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April 30, 1938


Author Affiliations

Brookville, Pa.

JAMA. 1938;110(18):1507. doi:10.1001/jama.1938.02790180095023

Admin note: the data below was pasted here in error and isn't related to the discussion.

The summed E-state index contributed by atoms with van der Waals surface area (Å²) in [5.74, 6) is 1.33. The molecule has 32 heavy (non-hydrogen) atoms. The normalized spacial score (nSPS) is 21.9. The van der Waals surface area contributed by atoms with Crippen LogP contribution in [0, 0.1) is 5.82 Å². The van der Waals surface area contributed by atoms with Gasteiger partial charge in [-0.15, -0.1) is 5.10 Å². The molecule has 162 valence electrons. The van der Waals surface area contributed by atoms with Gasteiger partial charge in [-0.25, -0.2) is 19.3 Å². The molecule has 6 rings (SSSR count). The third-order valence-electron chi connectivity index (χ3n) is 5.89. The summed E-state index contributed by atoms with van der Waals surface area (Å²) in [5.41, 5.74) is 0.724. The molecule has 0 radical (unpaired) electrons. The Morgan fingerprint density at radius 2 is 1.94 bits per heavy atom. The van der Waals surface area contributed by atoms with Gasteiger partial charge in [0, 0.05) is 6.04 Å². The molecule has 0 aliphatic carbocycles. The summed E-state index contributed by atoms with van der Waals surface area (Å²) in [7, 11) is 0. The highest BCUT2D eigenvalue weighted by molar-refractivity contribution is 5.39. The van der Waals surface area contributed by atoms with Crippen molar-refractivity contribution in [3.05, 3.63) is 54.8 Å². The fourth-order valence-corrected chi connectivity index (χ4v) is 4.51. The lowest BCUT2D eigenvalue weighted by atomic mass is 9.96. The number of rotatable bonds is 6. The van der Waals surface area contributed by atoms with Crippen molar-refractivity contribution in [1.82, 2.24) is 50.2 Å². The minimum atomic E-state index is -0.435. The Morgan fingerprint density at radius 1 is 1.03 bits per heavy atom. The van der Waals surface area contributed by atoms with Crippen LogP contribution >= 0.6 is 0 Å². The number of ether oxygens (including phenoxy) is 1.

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To the Editor:—  A simple but effective procedure has been found of service in the conservative treatment of simple or comminuted fractures of the patella. After the blood has been removed from the joint and the thigh flexed on the body with the leg in extension by some such apparatus as a Thomas splint, an external purse string is applied to the patella in the following manner: Pressure pads are applied and fastened by adhesive tape to the periphery of the patella; partially unrolled bandages well compressed will suffice. Then a length of elastic rubber tubing is carried around the pads, drawn snugly and clamped. It is well to use a small pad on each side of the patellar ligament. If a pad is placed on the ligament, the force applied will tend to tip the lower fragment forward; i. e., the fracture line will be forced away from the

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